Others insisted that technological shifts to the Internet and away from the personal computer resulted in Microsoft losing the gatekeeper power it once possessed. Technology, not antitrust, opened the door to competition, they said.
The Justice Department was vague in its lawsuit and briefing with reporters about what remedial action the government would propose if it won the case. However, at this stage, Google is so dominant in search that giving consumers a choice of another search engine may not make much of a difference.
Google is seen not only as a search service that delivers relevant results, but also as a verb – what people consider to be internet searches. Given the choice, they could go with Google, and the company would argue that it was a superior product that people preferred.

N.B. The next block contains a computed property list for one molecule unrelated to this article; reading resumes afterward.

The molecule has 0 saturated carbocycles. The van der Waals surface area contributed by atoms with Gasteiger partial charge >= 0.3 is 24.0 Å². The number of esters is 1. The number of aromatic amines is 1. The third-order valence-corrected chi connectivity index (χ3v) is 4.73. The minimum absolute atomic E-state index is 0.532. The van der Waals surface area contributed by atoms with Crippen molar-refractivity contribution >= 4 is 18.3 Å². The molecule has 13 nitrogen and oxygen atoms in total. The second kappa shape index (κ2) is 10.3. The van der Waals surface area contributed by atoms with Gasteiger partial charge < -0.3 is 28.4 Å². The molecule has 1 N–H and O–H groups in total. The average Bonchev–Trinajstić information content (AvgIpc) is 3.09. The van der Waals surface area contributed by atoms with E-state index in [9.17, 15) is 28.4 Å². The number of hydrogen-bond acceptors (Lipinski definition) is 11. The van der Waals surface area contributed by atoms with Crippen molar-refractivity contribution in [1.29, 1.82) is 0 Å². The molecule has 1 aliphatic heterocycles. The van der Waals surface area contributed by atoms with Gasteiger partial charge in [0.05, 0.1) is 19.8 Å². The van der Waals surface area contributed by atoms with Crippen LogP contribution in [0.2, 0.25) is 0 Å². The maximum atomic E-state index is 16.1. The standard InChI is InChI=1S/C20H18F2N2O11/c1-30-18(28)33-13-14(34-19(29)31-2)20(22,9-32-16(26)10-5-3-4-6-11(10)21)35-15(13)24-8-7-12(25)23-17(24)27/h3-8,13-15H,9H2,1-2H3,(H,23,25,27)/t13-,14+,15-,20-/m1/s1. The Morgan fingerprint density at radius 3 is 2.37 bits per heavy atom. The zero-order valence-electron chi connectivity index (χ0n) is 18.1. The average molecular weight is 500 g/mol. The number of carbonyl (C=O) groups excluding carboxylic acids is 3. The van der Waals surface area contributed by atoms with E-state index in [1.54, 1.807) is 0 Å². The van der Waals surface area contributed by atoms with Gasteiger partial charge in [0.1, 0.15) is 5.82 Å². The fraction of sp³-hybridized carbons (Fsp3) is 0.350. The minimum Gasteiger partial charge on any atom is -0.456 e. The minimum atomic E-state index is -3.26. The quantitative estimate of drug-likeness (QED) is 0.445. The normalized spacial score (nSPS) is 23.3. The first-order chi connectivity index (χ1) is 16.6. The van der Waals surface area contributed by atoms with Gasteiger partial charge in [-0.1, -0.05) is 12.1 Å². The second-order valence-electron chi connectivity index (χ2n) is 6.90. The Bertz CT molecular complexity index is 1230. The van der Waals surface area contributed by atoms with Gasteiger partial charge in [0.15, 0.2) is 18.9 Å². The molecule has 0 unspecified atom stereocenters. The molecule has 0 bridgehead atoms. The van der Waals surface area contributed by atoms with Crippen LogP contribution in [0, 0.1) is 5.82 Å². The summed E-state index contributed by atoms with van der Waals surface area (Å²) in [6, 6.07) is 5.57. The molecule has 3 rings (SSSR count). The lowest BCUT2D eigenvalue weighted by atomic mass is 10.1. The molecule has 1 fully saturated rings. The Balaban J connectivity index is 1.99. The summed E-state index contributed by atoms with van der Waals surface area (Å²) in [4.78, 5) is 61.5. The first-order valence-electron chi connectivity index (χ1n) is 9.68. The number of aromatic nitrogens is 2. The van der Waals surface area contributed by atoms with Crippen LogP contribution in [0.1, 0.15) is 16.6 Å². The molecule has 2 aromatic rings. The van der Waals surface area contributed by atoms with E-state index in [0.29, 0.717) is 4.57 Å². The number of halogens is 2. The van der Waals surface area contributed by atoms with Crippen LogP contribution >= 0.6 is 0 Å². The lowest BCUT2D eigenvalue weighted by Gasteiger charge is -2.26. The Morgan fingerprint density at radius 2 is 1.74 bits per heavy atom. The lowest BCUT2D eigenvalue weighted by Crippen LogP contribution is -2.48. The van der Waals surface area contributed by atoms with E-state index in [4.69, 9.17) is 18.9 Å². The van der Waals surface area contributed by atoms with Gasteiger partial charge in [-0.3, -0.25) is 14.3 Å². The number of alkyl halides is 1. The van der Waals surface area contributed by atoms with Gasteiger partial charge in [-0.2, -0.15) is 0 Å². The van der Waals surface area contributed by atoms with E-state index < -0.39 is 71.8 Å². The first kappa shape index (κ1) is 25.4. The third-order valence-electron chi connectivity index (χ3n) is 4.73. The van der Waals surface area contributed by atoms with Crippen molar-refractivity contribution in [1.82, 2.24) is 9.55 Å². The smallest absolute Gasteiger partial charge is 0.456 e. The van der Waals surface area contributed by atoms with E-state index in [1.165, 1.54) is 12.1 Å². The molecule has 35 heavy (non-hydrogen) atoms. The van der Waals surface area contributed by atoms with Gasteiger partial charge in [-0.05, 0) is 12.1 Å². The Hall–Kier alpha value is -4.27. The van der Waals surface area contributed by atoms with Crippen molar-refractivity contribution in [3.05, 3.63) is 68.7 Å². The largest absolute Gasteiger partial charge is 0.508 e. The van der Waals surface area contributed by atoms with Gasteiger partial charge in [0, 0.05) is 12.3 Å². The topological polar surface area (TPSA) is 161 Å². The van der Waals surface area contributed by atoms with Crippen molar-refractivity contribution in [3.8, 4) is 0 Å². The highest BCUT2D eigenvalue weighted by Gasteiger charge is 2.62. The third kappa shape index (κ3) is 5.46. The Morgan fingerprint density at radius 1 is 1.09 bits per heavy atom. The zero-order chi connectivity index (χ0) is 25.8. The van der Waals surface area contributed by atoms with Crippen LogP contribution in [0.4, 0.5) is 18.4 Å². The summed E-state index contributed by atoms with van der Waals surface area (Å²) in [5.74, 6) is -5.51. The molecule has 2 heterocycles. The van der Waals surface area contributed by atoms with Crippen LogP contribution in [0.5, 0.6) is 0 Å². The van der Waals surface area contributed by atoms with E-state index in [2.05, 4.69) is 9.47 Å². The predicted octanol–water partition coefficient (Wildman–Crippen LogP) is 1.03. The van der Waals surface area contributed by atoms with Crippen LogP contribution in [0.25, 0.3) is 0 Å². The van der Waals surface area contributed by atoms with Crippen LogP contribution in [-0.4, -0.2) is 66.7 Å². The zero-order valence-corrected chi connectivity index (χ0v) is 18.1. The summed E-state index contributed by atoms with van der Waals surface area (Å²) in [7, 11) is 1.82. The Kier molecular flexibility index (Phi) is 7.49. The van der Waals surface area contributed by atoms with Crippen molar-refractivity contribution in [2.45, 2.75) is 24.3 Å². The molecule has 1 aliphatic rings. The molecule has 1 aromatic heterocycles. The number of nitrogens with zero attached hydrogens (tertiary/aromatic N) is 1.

"It's hard to argue that, whatever the outcome, this case will really change the competitive landscape in the search," said A. Douglas Melamed, former chief officer in the Justice Department's Antitrust Division, professor at Stanford Law School.
The standard criticism of antitrust law, with its protracted legal battles, is that it is late and slow and is not suited to addressing anti-competitive concerns in fast-moving high-tech markets. This is a real problem, said legal experts.
Still, filing the lawsuit this week could make a difference, they agreed.
"A suit like this sends signals to the marketplace and to the company itself about what kind of competitive behavior is acceptable," said Scott Hemphill, professor at New York University Law School.
Daisuke Wakabayashi contributed to the coverage.